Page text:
How to make friends as a diabetic
As a 25-year-old woman with diabetes, one of my biggest challenges is making and maintaining friendships.
Because while diabetes is a medical condition, its impact extends far beyond healthcare. The social and emotional toll of the disease can be just as challenging.
The difficulties I face
A common challenge I have when trying to connect with people is finding common ground. Many of my daily activities and routines revolve around managing my diabetes. For example, I have to take medication, be careful about what I eat, and monitor my blood sugar levels regularly. This can make certain social situations, like going out for a meal, more challenging.
Sometimes, my diabetes has been used as an excuse to exclude me from social events. For example, people have assumed I can’t participate in certain activities or won’t have fun doing them because of my diabetes, so haven’t invited me – I appreciate they’re trying to be considerate, but it can be hurtful to feel like my diabetes is a social barrier.
I also have to overcome my own hesitations and doubts.
For example, I often feel like an outsider because of my diabetes. It’s hard for me to find others who understand what I’m going through or won't judge me for having a chronic condition – Diabetes unfortunately still carries many misconceptions and stigmas.
And sometimes I feel like a burden or inconvenience. Diabetes requires a lot of planning and preparation, which means I can’t be as spontaneous or ‘go-with-the-flow’ as other people. For example, I may have to check my blood sugar or take insulin at inconvenient times, which can interrupt plans or make others feel like they have to work around me – It’s a delicate balance, wanting to manage my diabetes well and at the same time not be a nuisance to others.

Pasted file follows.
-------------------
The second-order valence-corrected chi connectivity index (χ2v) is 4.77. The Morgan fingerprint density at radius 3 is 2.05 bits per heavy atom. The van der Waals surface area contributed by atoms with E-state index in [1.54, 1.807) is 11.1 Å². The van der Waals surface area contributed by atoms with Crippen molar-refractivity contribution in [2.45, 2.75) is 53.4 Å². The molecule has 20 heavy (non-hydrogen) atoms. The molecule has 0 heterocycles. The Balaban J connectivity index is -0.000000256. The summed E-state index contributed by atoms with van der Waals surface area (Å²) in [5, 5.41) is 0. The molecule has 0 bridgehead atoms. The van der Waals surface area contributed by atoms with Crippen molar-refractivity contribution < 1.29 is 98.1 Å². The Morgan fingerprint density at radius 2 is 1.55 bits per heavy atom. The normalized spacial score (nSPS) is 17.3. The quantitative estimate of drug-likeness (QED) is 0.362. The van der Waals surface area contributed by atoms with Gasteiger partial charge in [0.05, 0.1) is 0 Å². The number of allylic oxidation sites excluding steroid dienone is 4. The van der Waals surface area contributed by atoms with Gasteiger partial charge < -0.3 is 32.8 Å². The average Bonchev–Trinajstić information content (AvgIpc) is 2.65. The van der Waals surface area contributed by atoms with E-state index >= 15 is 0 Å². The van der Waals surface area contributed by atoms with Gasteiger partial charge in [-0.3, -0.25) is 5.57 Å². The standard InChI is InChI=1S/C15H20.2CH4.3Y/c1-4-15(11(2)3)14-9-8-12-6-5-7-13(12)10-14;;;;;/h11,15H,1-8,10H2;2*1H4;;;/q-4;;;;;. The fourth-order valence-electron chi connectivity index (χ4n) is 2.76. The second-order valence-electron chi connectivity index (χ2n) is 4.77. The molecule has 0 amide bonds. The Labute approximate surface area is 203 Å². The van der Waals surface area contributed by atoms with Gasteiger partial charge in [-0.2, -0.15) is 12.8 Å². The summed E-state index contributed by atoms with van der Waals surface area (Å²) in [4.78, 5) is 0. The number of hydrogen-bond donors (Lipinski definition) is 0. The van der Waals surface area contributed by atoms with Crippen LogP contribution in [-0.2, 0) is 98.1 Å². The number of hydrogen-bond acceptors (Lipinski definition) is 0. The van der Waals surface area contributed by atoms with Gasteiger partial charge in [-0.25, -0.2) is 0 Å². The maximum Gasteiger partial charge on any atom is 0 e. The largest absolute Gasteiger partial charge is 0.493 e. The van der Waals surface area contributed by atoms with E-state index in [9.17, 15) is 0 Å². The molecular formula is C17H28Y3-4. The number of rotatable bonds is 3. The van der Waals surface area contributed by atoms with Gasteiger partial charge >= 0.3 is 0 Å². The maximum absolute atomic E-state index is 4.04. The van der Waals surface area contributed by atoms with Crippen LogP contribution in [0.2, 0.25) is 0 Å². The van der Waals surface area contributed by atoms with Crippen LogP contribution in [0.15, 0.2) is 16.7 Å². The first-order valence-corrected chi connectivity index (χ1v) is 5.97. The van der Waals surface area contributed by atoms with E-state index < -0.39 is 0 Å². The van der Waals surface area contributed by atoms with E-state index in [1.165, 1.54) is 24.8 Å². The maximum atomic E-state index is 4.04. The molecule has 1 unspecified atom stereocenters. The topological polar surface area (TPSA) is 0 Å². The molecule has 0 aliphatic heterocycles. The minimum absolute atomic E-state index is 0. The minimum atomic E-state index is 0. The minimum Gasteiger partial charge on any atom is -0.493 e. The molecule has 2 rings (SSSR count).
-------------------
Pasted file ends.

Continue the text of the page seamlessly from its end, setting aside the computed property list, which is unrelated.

How I overcome these challenges
Despite my challenges, I’ve found ways to overcome them and make friends who understand and accept me.
One of my most important lessons was to be open and honest about my diabetes. I’ve found that when I share my experiences and feelings with others, they’re more likely to understand and accept me. It’s scary to be vulnerable and open in this way. But it’s worth it to build meaningful connections and friendships.
Another strategy I use is to seek out other diabetics. Talking to others who understand what it’s like to live with this condition, and who can offer support and encouragement, is incredibly comforting – And there are many online communities and support groups that can help you make these connections.
I’ve also learned to be proactive and plan social events that work for me and my diabetes. For example, when making plans to go out with friends, I’ll suggest restaurants that I know have healthy options or activities that don’t involve alcohol – by taking ownership of my social life, I feel more empowered and less like a victim of my diabetes.
Diabetes doesn’t define me – And it doesn’t limit my ability to form meaningful connections with others.
While it may be more challenging to make friends as a diabetic, it’s not impossible. By being open, proactive, and seeking out others who understand, I’ve been able to build a strong network of friends who accept and support me, diabetes and all.
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